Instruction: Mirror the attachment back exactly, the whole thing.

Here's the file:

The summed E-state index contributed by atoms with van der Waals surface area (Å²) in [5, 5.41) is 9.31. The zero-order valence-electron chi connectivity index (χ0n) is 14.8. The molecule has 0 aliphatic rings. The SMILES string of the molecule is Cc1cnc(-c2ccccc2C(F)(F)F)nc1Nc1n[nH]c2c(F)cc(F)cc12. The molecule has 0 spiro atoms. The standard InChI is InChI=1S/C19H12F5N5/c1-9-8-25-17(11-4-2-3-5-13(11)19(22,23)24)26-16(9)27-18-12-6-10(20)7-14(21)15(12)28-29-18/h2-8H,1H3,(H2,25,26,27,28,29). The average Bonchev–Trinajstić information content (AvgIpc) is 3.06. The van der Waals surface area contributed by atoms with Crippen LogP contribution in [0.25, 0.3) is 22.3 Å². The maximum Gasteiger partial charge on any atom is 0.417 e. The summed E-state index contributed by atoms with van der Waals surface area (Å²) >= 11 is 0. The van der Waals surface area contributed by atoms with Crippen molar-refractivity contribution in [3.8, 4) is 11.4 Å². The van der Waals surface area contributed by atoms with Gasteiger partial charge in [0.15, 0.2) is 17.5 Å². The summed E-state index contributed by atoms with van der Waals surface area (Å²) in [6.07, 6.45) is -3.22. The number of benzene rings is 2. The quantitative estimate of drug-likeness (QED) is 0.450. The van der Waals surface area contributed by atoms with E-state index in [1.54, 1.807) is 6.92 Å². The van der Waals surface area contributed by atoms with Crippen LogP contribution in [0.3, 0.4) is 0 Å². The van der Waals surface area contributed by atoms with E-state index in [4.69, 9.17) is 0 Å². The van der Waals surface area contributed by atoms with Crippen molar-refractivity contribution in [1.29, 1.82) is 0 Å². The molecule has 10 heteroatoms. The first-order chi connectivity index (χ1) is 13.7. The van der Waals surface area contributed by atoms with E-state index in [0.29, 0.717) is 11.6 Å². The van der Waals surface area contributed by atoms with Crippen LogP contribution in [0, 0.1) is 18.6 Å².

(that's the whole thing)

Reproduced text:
The summed E-state index contributed by atoms with van der Waals surface area (Å²) in [5, 5.41) is 9.31. The zero-order valence-electron chi connectivity index (χ0n) is 14.8. The molecule has 0 aliphatic rings. The SMILES string of the molecule is Cc1cnc(-c2ccccc2C(F)(F)F)nc1Nc1n[nH]c2c(F)cc(F)cc12. The molecule has 0 spiro atoms. The standard InChI is InChI=1S/C19H12F5N5/c1-9-8-25-17(11-4-2-3-5-13(11)19(22,23)24)26-16(9)27-18-12-6-10(20)7-14(21)15(12)28-29-18/h2-8H,1H3,(H2,25,26,27,28,29). The average Bonchev–Trinajstić information content (AvgIpc) is 3.06. The van der Waals surface area contributed by atoms with Crippen LogP contribution in [0.25, 0.3) is 22.3 Å². The maximum Gasteiger partial charge on any atom is 0.417 e. The summed E-state index contributed by atoms with van der Waals surface area (Å²) >= 11 is 0. The van der Waals surface area contributed by atoms with Crippen molar-refractivity contribution in [3.8, 4) is 11.4 Å². The van der Waals surface area contributed by atoms with Gasteiger partial charge in [0.15, 0.2) is 17.5 Å². The summed E-state index contributed by atoms with van der Waals surface area (Å²) in [6.07, 6.45) is -3.22. The number of benzene rings is 2. The quantitative estimate of drug-likeness (QED) is 0.450. The van der Waals surface area contributed by atoms with E-state index in [1.54, 1.807) is 6.92 Å². The van der Waals surface area contributed by atoms with Crippen LogP contribution in [0.3, 0.4) is 0 Å². The van der Waals surface area contributed by atoms with E-state index in [4.69, 9.17) is 0 Å². The van der Waals surface area contributed by atoms with Crippen molar-refractivity contribution in [1.29, 1.82) is 0 Å². The molecule has 10 heteroatoms. The first-order chi connectivity index (χ1) is 13.7. The van der Waals surface area contributed by atoms with E-state index in [0.29, 0.717) is 11.6 Å². The van der Waals surface area contributed by atoms with Crippen LogP contribution in [0, 0.1) is 18.6 Å².